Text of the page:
The most important factor in your horse’s comfort while on the road is ventilation. In a closed-in trailer, especially with more than one horse, it can get hot and steamy even in the coldest weather. Opening roof vents over the horse’s back and cracking open windows in front and back of the horse to ensure adequate airflow. Whenever we stop, I stick my head inside to get a feel for the air quality in there.
If the horses are going to be in the trailer for more than an hour, I always spread a small layer of shavings to absorb urine. I just put it under the back half of the horse and I use a minimal amount of shavings. With all the ventilation open, it can get dusty in there with too much shavings. I never use shavings in the stock trailer for that reason.
Unless it’s below 20 degrees outside, I prefer that my horses stay uncovered in the trailer, and I do not wrap legs if I can avoid it. My horses will stay cooler and more comfortable naked, and fixing wonky apparel in the trailer can be challenging.
Load & Go
Once the trailer is hitched, completely loaded with gear, and made ready for the horses’ comfort, it’s time to start the truck and make a final pit stop for myself. I wait until the very last minute to pop the horse’s in the trailer, jump in the truck and go. I avoid loading horses and hanging out because they can get anxious and impatient. Once the trailer is moving, they tend to settle in for the ride.
I always tie my horses in the trailer using a safe clip. I adjust the length of the lead so that there is just enough slack for the horse to hold its head comfortably, but not enough slack that it can turn its head and neck around behind him. The safe clip gives a slow release should the horse pull on it and makes it quick and easy to hook the horse to the ring, unhook to unload, and then snap them right onto the tie rings on the outside of the trailer.
It is important to train your horse to load, unload, and get them comfortable riding in a trailer long before you make your first trip. Time and again, I see people attempting to train a horse to load at the very time they need to go somewhere. It rarely has a satisfactory result, especially in the event of an emergency. You owe it to your horse to make trailering as easy as possible, and that includes training him over time—not in the heat of the moment.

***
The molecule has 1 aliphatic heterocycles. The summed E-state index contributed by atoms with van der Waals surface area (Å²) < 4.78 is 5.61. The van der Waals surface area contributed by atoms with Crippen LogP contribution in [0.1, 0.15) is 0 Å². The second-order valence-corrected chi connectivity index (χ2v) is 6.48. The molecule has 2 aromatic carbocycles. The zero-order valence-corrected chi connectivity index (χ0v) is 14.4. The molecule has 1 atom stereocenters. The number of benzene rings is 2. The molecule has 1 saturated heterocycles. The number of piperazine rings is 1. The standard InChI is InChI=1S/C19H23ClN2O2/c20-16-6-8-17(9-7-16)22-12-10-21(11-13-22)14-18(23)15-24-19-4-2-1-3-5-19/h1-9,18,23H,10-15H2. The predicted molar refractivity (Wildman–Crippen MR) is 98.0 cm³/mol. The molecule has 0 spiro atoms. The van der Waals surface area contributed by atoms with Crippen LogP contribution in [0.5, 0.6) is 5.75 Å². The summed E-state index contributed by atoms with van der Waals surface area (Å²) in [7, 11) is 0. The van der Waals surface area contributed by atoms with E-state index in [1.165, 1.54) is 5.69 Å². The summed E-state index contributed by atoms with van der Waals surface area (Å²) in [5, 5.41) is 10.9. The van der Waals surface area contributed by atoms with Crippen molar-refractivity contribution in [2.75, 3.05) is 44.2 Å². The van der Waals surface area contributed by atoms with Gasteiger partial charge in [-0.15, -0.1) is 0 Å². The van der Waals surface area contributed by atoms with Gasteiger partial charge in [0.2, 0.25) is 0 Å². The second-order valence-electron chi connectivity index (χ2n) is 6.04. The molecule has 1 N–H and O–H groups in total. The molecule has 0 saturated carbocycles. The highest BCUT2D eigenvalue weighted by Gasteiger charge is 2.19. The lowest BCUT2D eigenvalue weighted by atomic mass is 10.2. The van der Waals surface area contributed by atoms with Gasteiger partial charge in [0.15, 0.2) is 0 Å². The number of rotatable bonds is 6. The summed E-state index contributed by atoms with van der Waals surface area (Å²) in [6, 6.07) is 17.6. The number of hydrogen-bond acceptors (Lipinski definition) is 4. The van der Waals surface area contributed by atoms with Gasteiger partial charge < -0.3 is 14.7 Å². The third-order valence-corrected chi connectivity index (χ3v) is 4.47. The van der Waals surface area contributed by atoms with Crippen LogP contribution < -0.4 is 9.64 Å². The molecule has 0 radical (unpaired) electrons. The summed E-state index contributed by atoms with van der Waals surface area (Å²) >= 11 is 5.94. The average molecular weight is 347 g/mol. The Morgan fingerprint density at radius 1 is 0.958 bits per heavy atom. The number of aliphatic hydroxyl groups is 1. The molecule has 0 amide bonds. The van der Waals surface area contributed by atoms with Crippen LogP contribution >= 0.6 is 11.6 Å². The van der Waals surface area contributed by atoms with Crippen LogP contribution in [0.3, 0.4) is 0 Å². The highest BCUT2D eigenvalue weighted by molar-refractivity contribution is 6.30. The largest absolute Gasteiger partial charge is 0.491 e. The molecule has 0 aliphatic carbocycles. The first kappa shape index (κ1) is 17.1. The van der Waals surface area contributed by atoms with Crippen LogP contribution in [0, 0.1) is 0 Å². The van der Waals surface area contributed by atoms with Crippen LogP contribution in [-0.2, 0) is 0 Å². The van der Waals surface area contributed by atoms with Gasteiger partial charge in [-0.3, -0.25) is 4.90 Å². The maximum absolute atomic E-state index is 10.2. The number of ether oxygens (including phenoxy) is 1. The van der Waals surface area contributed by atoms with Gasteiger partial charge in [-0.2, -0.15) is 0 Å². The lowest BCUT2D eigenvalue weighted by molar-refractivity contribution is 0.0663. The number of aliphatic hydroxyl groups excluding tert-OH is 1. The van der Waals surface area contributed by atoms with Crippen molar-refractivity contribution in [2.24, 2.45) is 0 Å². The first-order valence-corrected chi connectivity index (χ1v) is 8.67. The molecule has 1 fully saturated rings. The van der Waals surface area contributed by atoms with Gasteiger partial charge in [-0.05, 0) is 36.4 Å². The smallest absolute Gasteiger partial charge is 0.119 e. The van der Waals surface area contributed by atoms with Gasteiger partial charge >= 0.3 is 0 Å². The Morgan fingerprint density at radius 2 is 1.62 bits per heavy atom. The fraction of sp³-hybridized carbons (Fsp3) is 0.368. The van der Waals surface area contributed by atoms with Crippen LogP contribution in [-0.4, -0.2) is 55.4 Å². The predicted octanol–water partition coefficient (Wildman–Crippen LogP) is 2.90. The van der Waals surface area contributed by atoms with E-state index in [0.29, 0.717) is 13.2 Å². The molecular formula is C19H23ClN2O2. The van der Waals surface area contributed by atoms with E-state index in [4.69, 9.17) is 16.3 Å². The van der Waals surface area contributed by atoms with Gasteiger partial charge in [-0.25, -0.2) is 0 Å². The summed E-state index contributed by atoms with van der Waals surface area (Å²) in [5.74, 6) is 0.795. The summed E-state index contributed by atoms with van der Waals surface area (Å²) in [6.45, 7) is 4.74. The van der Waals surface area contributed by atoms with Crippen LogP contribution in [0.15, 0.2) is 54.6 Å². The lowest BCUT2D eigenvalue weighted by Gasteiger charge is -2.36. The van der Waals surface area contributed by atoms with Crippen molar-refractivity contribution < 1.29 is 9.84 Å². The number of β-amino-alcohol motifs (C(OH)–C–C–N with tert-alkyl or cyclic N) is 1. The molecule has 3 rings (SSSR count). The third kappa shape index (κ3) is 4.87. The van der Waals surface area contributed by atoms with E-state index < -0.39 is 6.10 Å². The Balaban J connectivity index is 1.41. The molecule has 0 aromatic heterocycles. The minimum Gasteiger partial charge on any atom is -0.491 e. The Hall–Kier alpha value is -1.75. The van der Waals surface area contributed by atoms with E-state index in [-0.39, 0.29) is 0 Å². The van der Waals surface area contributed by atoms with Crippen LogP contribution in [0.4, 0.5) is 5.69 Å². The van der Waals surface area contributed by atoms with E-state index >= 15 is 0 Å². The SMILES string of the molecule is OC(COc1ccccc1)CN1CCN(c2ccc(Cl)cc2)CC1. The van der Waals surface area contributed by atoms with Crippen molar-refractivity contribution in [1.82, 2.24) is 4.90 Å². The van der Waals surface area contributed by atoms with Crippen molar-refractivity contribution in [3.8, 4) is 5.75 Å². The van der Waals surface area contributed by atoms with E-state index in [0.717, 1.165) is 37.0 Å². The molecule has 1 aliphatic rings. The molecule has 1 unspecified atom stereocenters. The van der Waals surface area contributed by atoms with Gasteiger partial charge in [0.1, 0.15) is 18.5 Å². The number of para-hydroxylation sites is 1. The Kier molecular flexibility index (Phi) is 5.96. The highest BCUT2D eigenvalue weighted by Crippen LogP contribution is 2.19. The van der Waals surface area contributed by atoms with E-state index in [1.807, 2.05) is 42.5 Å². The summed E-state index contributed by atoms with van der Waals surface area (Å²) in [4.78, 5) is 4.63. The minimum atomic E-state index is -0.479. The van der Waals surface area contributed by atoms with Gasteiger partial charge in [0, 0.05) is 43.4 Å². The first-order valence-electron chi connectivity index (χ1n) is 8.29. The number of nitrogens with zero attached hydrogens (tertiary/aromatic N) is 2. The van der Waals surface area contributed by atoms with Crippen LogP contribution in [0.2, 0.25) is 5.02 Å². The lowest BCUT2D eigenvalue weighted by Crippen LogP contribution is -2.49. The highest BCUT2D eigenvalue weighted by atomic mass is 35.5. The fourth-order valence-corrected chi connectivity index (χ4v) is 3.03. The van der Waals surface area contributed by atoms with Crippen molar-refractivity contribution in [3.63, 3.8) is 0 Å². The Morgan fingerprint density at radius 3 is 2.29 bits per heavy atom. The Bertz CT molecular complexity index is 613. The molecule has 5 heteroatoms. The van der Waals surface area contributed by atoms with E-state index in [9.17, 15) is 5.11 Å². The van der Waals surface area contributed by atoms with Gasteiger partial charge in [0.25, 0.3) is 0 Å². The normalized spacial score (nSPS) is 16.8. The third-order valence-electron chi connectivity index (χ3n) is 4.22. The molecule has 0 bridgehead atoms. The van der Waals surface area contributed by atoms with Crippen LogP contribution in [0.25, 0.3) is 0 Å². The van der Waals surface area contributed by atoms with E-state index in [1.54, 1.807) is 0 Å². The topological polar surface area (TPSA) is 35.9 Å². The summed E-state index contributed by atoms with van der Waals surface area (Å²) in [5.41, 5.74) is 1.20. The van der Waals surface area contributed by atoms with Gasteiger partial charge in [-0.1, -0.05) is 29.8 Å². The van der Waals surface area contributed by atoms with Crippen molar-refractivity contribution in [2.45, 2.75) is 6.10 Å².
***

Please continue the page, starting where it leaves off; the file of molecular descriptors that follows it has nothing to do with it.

There are many good techniques for training a horse to load and unload from a horse trailer, but the technique I use, to me, gives the best result. You can check out my training technique online—it’s highly effective and generally happens fast. But even after the horse is trained to load and unload, we must spend some time getting it used to being locked inside the trailer and riding in a moving trailer, taking small steps and allowing the horse to get comfortable over time.
There are few situations in which I would take the risk of unloading horses for a walkabout during the trip. I prefer to get where I am going asap, and let the horses rest and recuperate on the other end.
If we are driving for more than an hour or two, when we stop for gas or a bite to eat, we pause long enough for the horses to relax. I drop down the windows and hang a hay bag outside the window so they can look around and get some fresh air. We will always offer them water, but many horses are reluctant to drink when traveling.
Driving slowly with minimal use of the brakes makes the trip easier for the horses. I like to imagine a full glass of water on the dashboard and if I corner or brake enough to make the water slosh, I know my horses are sloshing around too. The horse constantly works to maintain balance in the moving trailer, and it’s hard work. It’s entirely up to my driving skill as to whether or not the horse has an easy ride or a hard ride.
Hauling your horse doesn’t have to be nerve-wracking. When you’ make a through plan that you’re confident in, it relieves a lot of the risk and stress. Advance preparation makes everything go much smoother from departure to arrival, and helps ensure a pleasant trip.